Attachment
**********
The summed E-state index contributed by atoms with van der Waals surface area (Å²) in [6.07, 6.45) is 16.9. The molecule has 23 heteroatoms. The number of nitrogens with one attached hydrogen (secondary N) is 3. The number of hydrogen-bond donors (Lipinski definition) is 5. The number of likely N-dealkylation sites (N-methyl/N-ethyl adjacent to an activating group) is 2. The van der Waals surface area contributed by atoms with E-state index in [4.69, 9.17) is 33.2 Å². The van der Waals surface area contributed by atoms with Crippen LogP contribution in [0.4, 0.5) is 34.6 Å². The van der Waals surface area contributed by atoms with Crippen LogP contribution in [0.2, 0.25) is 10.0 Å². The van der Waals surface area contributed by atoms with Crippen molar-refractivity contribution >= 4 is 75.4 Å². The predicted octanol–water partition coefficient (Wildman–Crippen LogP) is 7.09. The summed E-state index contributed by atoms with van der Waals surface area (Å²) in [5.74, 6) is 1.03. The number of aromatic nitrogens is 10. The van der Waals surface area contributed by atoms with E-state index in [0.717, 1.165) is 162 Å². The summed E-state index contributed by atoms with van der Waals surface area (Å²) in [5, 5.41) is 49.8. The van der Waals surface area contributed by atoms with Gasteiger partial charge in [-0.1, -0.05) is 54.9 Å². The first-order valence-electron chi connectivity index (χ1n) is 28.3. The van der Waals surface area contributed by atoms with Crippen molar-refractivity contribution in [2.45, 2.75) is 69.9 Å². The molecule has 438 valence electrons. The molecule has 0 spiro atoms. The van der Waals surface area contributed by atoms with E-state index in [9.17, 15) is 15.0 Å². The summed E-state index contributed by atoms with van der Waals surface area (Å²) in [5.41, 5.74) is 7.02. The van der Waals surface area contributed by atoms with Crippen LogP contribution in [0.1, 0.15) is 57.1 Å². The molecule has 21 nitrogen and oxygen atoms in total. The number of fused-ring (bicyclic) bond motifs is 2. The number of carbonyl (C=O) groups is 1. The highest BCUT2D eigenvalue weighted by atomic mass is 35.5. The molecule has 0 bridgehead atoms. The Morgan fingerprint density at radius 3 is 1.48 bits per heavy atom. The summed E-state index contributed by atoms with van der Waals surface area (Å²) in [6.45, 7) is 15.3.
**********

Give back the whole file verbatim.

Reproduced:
The summed E-state index contributed by atoms with van der Waals surface area (Å²) in [6.07, 6.45) is 16.9. The molecule has 23 heteroatoms. The number of nitrogens with one attached hydrogen (secondary N) is 3. The number of hydrogen-bond donors (Lipinski definition) is 5. The number of likely N-dealkylation sites (N-methyl/N-ethyl adjacent to an activating group) is 2. The van der Waals surface area contributed by atoms with E-state index in [4.69, 9.17) is 33.2 Å². The van der Waals surface area contributed by atoms with Crippen LogP contribution in [0.4, 0.5) is 34.6 Å². The van der Waals surface area contributed by atoms with Crippen LogP contribution in [0.2, 0.25) is 10.0 Å². The van der Waals surface area contributed by atoms with Crippen molar-refractivity contribution >= 4 is 75.4 Å². The predicted octanol–water partition coefficient (Wildman–Crippen LogP) is 7.09. The summed E-state index contributed by atoms with van der Waals surface area (Å²) in [5.74, 6) is 1.03. The number of aromatic nitrogens is 10. The van der Waals surface area contributed by atoms with E-state index in [0.717, 1.165) is 162 Å². The summed E-state index contributed by atoms with van der Waals surface area (Å²) in [5, 5.41) is 49.8. The van der Waals surface area contributed by atoms with Gasteiger partial charge in [-0.1, -0.05) is 54.9 Å². The first-order valence-electron chi connectivity index (χ1n) is 28.3. The van der Waals surface area contributed by atoms with Crippen molar-refractivity contribution in [2.45, 2.75) is 69.9 Å². The molecule has 438 valence electrons. The molecule has 0 spiro atoms. The van der Waals surface area contributed by atoms with E-state index in [9.17, 15) is 15.0 Å². The summed E-state index contributed by atoms with van der Waals surface area (Å²) in [5.41, 5.74) is 7.02. The van der Waals surface area contributed by atoms with Crippen LogP contribution in [0.1, 0.15) is 57.1 Å². The molecule has 21 nitrogen and oxygen atoms in total. The number of fused-ring (bicyclic) bond motifs is 2. The number of carbonyl (C=O) groups is 1. The highest BCUT2D eigenvalue weighted by atomic mass is 35.5. The molecule has 0 bridgehead atoms. The Morgan fingerprint density at radius 3 is 1.48 bits per heavy atom. The summed E-state index contributed by atoms with van der Waals surface area (Å²) in [6.45, 7) is 15.3.